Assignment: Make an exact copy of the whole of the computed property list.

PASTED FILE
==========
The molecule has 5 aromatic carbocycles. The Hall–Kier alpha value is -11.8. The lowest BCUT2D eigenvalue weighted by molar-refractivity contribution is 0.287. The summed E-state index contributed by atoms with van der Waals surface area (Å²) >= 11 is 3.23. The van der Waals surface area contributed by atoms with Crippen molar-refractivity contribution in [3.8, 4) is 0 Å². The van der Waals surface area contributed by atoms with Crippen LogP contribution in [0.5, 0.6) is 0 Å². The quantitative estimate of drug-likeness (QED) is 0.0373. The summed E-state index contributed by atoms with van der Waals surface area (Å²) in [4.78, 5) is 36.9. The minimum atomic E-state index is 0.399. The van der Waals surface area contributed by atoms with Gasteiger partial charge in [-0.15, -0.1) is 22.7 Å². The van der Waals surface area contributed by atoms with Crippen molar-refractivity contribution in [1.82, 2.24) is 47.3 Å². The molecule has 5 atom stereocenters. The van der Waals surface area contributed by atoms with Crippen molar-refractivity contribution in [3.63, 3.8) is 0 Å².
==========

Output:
The molecule has 5 aromatic carbocycles. The Hall–Kier alpha value is -11.8. The lowest BCUT2D eigenvalue weighted by molar-refractivity contribution is 0.287. The summed E-state index contributed by atoms with van der Waals surface area (Å²) >= 11 is 3.23. The van der Waals surface area contributed by atoms with Crippen molar-refractivity contribution in [3.8, 4) is 0 Å². The van der Waals surface area contributed by atoms with Crippen LogP contribution in [0.5, 0.6) is 0 Å². The quantitative estimate of drug-likeness (QED) is 0.0373. The summed E-state index contributed by atoms with van der Waals surface area (Å²) in [4.78, 5) is 36.9. The minimum atomic E-state index is 0.399. The van der Waals surface area contributed by atoms with Gasteiger partial charge in [-0.15, -0.1) is 22.7 Å². The van der Waals surface area contributed by atoms with Crippen molar-refractivity contribution in [1.82, 2.24) is 47.3 Å². The molecule has 5 atom stereocenters. The van der Waals surface area contributed by atoms with Crippen molar-refractivity contribution in [3.63, 3.8) is 0 Å².